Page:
Agile Project Management #04 – Project Initiation Questions

In my last post, Agile Project Management #03 – The Project Charter and Agile, the premise was that a Project Charter is still relevant in an Agile environment. Instead of just stating the contents of the charter, let’s turn the contents into questions to answer at the beginning of a project. This may be a more practical tool which anyone can use and can clear up some vague statements with practical examples.

  1. What is the purpose of your project? (What business goals are the project trying to satisfy? What problem does it solve for the customer or the company? Who is the target audience of the project or service?)
  2. How do you know the project has met its goals and is successful? (When should the project or the minimum viable product (MVP) be delivered? What should be the cost to bring the project to market? How do we know the customer or company accepts the project? What should the revenue, profit, or savings be because of the project?)
  3. What are the high-level requirements, product description, and boundaries? (What should the product do? What is the service offering? Are there any overarching constraints, like use an existing hardware, software, or interfaces? How does it serve any unique users?)
  4. What are some project risks? (Who may be some competitors in the market? What are the financial, staffing, or technology challenges we may encounter? Who needs to support the project who may not be involved now?)
  5. What are the summary milestones? (What should we complete and when to know we are on track with completing the project successfully? Keep in mind not just the product or service, but big supporting inputs like facilities, finances, marketing, etc.)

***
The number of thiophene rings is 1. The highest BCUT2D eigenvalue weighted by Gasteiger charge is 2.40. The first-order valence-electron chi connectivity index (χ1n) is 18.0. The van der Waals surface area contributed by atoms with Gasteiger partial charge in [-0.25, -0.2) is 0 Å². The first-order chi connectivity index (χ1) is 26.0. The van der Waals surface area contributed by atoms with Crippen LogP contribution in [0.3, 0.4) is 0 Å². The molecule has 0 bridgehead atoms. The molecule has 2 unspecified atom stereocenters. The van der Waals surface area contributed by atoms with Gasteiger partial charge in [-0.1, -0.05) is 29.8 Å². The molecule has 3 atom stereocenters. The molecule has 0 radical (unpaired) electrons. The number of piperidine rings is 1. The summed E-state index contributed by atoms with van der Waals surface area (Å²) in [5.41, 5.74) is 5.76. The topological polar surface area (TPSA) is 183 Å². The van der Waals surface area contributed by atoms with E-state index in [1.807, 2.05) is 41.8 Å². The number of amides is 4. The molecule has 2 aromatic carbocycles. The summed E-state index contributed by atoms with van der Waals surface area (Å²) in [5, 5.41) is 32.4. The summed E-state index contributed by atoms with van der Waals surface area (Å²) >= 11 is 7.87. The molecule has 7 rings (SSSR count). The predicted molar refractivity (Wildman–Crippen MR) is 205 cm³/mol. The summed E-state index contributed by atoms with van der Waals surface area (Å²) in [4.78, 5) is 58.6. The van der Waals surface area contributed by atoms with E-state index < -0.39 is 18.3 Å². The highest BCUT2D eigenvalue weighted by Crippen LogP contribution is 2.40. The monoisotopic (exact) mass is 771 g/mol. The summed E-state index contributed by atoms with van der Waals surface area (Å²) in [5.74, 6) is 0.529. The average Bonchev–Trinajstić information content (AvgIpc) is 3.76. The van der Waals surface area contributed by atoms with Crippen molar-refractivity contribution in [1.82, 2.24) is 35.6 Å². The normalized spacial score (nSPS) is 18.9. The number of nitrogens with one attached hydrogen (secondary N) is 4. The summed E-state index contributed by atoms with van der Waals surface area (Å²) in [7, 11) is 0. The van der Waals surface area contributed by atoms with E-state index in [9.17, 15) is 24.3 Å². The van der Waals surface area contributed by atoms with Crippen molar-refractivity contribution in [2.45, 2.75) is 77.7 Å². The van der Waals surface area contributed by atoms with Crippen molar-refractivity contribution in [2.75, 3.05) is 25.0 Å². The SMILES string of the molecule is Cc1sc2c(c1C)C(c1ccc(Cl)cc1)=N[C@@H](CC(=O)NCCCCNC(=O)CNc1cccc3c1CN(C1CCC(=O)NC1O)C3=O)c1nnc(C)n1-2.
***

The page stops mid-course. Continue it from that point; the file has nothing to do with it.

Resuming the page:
6. What are the finances needed and which has management approved so far? (Do we have any money to start?)
  7. Who are the key stakeholders? Think about anyone who has something vested in the project: company management, customers, support teams, delivery teams, training teams, financial backers, etc. The list is larger than you may think at first.
  8. Related to #2 above, who decides the project is successful? What subset of the stakeholders (#7 above) decides that?
  9. What are the project exit criteria? (How do we end the project if it is going badly or conditions change? Who needs to be involved to cancel or end the project?)
  10. Who is the project manager and/or other project leaders and what responsibilities or authorities to they have? (This can be shown in a RACI matrix, which can be a topic for a future post.)
  11. Who is the project sponsor? (Who has executive responsibility for the project?)

Answer all those questions, and maybe some more, and you have a Project Charter. As noted in the last post, this information applies to any kind of project, regardless of the execution method. What questions should you answer in your Project Charter? What are the most important items for your business to know when starting a project? Maybe there is a strict regulatory environment which contributes to your milestones and risks. You can think up a number of items to fill in any gaps in the information you need before you embark on your projects.

The next post in the Agile Project Management series will start looking at the Planning Process Group activities. This is the “upfront work” that is most changed (or shunned) in an Agile practice. Should it be?

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